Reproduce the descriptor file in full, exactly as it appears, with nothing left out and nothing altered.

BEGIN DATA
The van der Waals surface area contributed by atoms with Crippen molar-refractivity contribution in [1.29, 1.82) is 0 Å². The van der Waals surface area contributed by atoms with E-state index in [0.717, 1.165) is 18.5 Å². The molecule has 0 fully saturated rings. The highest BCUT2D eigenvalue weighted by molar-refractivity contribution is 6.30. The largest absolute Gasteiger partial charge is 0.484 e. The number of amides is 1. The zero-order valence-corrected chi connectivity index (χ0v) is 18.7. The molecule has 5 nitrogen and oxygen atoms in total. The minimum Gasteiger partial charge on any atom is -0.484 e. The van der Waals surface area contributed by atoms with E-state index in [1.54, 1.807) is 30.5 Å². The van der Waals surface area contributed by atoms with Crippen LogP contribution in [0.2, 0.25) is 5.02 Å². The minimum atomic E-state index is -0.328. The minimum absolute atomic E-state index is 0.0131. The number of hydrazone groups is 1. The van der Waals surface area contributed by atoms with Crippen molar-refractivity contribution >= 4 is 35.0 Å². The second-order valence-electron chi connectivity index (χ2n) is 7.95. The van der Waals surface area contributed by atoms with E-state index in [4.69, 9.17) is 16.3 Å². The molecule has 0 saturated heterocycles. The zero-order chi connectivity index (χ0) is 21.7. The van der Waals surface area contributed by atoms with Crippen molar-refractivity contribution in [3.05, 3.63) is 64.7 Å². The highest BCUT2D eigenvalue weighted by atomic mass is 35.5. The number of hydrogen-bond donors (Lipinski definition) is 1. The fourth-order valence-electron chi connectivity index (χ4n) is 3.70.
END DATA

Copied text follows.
The van der Waals surface area contributed by atoms with Crippen molar-refractivity contribution in [1.29, 1.82) is 0 Å². The van der Waals surface area contributed by atoms with E-state index in [0.717, 1.165) is 18.5 Å². The molecule has 0 fully saturated rings. The highest BCUT2D eigenvalue weighted by molar-refractivity contribution is 6.30. The largest absolute Gasteiger partial charge is 0.484 e. The number of amides is 1. The zero-order valence-corrected chi connectivity index (χ0v) is 18.7. The molecule has 5 nitrogen and oxygen atoms in total. The minimum Gasteiger partial charge on any atom is -0.484 e. The van der Waals surface area contributed by atoms with E-state index in [1.54, 1.807) is 30.5 Å². The van der Waals surface area contributed by atoms with Crippen LogP contribution in [0.2, 0.25) is 5.02 Å². The minimum atomic E-state index is -0.328. The minimum absolute atomic E-state index is 0.0131. The number of hydrazone groups is 1. The van der Waals surface area contributed by atoms with Crippen molar-refractivity contribution >= 4 is 35.0 Å². The second-order valence-electron chi connectivity index (χ2n) is 7.95. The van der Waals surface area contributed by atoms with E-state index in [4.69, 9.17) is 16.3 Å². The molecule has 0 saturated heterocycles. The zero-order chi connectivity index (χ0) is 21.7. The van der Waals surface area contributed by atoms with Crippen molar-refractivity contribution in [3.05, 3.63) is 64.7 Å². The highest BCUT2D eigenvalue weighted by atomic mass is 35.5. The number of hydrogen-bond donors (Lipinski definition) is 1. The fourth-order valence-electron chi connectivity index (χ4n) is 3.70.